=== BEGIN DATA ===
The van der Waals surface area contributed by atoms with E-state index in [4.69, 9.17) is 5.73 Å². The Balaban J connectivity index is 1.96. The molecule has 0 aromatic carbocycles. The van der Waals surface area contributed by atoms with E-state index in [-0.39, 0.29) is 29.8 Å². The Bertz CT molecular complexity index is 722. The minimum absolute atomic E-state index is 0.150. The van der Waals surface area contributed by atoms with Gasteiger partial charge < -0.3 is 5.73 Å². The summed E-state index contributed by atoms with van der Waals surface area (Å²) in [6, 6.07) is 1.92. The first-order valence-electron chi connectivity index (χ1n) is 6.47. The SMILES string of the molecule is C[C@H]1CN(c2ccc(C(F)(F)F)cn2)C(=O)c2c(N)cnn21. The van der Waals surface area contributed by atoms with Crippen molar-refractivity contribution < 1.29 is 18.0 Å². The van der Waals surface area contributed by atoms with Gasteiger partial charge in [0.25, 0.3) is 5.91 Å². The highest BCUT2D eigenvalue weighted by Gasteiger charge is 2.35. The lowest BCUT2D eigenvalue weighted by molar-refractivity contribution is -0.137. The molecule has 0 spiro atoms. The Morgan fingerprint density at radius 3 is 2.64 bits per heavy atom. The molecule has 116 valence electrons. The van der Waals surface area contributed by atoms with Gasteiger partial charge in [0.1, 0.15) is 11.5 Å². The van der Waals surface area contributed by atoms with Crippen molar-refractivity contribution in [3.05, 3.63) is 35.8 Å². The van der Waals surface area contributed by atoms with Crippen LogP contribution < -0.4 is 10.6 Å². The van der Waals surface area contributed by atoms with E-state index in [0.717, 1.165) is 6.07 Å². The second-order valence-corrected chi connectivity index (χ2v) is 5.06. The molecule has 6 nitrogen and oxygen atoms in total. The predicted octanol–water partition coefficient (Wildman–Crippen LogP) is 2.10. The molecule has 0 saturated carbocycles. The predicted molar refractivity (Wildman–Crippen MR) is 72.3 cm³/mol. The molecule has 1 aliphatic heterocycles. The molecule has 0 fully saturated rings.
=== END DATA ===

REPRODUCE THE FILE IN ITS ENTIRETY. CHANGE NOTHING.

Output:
The van der Waals surface area contributed by atoms with E-state index in [4.69, 9.17) is 5.73 Å². The Balaban J connectivity index is 1.96. The molecule has 0 aromatic carbocycles. The van der Waals surface area contributed by atoms with E-state index in [-0.39, 0.29) is 29.8 Å². The Bertz CT molecular complexity index is 722. The minimum absolute atomic E-state index is 0.150. The van der Waals surface area contributed by atoms with Gasteiger partial charge < -0.3 is 5.73 Å². The summed E-state index contributed by atoms with van der Waals surface area (Å²) in [6, 6.07) is 1.92. The first-order valence-electron chi connectivity index (χ1n) is 6.47. The SMILES string of the molecule is C[C@H]1CN(c2ccc(C(F)(F)F)cn2)C(=O)c2c(N)cnn21. The van der Waals surface area contributed by atoms with Crippen molar-refractivity contribution < 1.29 is 18.0 Å². The van der Waals surface area contributed by atoms with Gasteiger partial charge in [0.25, 0.3) is 5.91 Å². The highest BCUT2D eigenvalue weighted by Gasteiger charge is 2.35. The lowest BCUT2D eigenvalue weighted by molar-refractivity contribution is -0.137. The molecule has 0 spiro atoms. The Morgan fingerprint density at radius 3 is 2.64 bits per heavy atom. The molecule has 116 valence electrons. The van der Waals surface area contributed by atoms with Gasteiger partial charge in [0.1, 0.15) is 11.5 Å². The van der Waals surface area contributed by atoms with Crippen molar-refractivity contribution in [3.05, 3.63) is 35.8 Å². The van der Waals surface area contributed by atoms with Crippen LogP contribution < -0.4 is 10.6 Å². The van der Waals surface area contributed by atoms with E-state index in [0.717, 1.165) is 6.07 Å². The second-order valence-corrected chi connectivity index (χ2v) is 5.06. The molecule has 6 nitrogen and oxygen atoms in total. The predicted octanol–water partition coefficient (Wildman–Crippen LogP) is 2.10. The molecule has 0 saturated carbocycles. The predicted molar refractivity (Wildman–Crippen MR) is 72.3 cm³/mol. The molecule has 1 aliphatic heterocycles. The molecule has 0 fully saturated rings.